OTF Roundtable: Chicago Fire Week 11
The Roundtable ponders whether Chicago Fire is better than their record shows…
After the Red Bull win a couple of weeks ago, New Jersey fans took to Twitter to lament their team’s astounding loss to the Fire (The Fire?!) at Red Bull Arena. Some went so far as to say they would jump the ship to NYCFC. The implication? Losing at home was bad enough, but losing to a team as poor as Chicago was unacceptable.
In reply, I tweeted that said fans were overreacting. I claimed the Fire were better than their record and this would soon show.
Fast forward to this past weekend at Toyota Park. The Fire narrowly beat a Sporting Kansas City side that had played the previous Wednesday. SKC was missing Zusi, Rosell, Besler, Collin, and Odom. The visitors were forced to abandon their trusty 4-3-3 for a makeshift 3-5-2, featuring seventeen year-old debutant Erik Palmer-Brown anchoring the back line. After Palmer-Brown earned his second yellow, and subsequent red card, the Fire played with a man advantage for approximately 30 minutes.
In the end, Chicago only managed a 2-1 victory, without scoring a goal from the run of play.
Is Chicago Fire truly better than its record (2-2-6, 12 pts.) shows?
The Fire are definitely better than their early season record suggests. It’s a story line that Fire fans are used to at this point. The team looks good in preseason with a slate of fresh and exciting players, but come the regular season the Men in Red just can’t seem to get the ball rolling. Then, the boys turn it around, leaving the supporters to crunch the numbers on whether the Fire will be a post-season team or not.
Yet, this season’s early flop hasn’t been quite the same. There hasn’t been anything as bad as getting blown out by Chivas USA or getting shut out by New England Revolution at home. Instead, Chicago is losing by small margins, often due to a lack of experience, both as a unit and as individual players.
Heading into this run of May matches the opponents on the docket were a source of fatalistic humor. Now though, the Fire are on a two-game winning streak, with the first win more convincing than the second.
If the Fire can extend their win streak and pull off wins against the Crew in Columbus and the Galaxy at Toyota Park the season will most certainly be back on track and Fire fans should be confident in their team’s chances going forward. Columbus against Chicago is always a wild card match where anything can happen, and LA is missing two of its DPs (Landon Donovan and Omar Gonzalez) to USMNT camp. Nothing is ever promised in soccer, but it will be hard not be optimistic about the Fire if they can string together four wins in a row.
The Fire are undoubtedly better than their record would indicate, and a mere glance at the Eastern Conference table would put all ten Red Bulls fans at ease. With the exception of DC United (ten games), the Fire (ten games) have played less than the other four current playoff teams, yet sit a mere two points from joining that group. While the team defense still leaves something to be desired (19 goals against), the fact is the Fire have been on the wrong end of the scoreboard an East low two times, which means Yallop’s boys are at least doing something right.
Thanks to the emergence of Quincy Amarikwa and Harry Shipp, Chicago has amassed 19 goals, putting them atop the East (tied with New England; who have played one more game). Such scoring prowess should garner respect throughout the league and the realization that the Men in Red can win on any given night when they are consistently putting the ball in the back of the net.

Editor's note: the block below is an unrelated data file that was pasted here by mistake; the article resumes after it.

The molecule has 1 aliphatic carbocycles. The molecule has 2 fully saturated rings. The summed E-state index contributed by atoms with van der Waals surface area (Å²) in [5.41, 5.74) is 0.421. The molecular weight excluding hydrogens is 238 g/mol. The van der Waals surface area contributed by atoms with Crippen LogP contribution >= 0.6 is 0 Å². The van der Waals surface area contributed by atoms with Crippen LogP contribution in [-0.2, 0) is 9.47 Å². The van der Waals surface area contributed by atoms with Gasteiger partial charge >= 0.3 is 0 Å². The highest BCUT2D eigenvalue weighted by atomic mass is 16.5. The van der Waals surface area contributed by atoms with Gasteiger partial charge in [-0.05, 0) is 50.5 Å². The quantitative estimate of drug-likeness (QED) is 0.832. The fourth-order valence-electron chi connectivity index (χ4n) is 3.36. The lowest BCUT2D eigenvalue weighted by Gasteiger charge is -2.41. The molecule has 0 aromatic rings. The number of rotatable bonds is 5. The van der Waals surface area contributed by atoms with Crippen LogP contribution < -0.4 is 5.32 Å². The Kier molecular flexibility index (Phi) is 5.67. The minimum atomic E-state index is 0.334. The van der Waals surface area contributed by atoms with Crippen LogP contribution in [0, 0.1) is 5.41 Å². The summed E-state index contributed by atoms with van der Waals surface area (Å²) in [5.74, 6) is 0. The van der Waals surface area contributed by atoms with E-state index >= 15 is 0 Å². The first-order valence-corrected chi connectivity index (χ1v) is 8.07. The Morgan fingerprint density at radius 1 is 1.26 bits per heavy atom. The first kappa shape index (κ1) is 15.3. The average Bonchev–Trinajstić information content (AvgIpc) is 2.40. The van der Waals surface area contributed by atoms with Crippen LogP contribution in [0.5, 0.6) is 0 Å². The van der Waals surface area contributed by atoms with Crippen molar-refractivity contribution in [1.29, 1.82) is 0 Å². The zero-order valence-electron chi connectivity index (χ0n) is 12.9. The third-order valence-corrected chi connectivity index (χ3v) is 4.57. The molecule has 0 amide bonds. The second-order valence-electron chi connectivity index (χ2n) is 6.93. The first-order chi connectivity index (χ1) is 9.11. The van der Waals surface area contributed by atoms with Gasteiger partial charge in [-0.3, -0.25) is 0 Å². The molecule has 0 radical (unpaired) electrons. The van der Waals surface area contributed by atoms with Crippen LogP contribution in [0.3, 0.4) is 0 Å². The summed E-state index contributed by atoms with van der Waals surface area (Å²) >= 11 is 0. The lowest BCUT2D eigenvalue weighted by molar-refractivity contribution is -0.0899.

Certainly, teams sitting just below the playoff line always have something in their respective seasons to point to and wonder “what if.” The Fire have had two such moments already: the missed, late penalties against New England and Philadelphia. The four points dropped by lackluster efforts from the penalty spot would have put the Fire comfortably in the 4th position, thus dropping RBNY to 6th. What would Red Bulls’ supporters response be then?
Juan Santoliva is on vacation this week.
A simple “yes” answer would point to the tired argument that the Fire is two PKs away from an additional four points and playoff position. But pointing to the missed PKs shows how the Fire has evolved into a better team. I’ve used the word “team” because while certain players missed the PKs, they did so in the context of a team trying to “find itself.” Soccer is an emotional sport, and should be played with passion and conviction. At the start of the season the team lacked these intangibles and underperformed.
Now, Chicago has rebounded after an epic collapse versus RSL. The last two wins were not pretty, but they showed potential — especially at RBNY. The Fire is a better team when it plays with passion and not fear, and part of this appetite to win comes from Quincy Amarikwa; his attempt to steal the ball from ‘keeper Luis Robles a couple of weeks ago was truly awesome.
Last weekend may have shown the true mettle of the team. Magee fired in PKs with power and conviction and gave his team some much-needed swagger. And unlike his prior missed PK (or JLA’s), the crowd had Mike’s back with a strong “WE can do this” attitude. Although they gave up a another groan-inducing goal on a set piece, the team can only improve in that area – just like it did with PKs.
Sure, the Fire beat a depleted SKC, but this victory will give Yallop and company the courage and passion to face them again in two future matches at Sporting Park.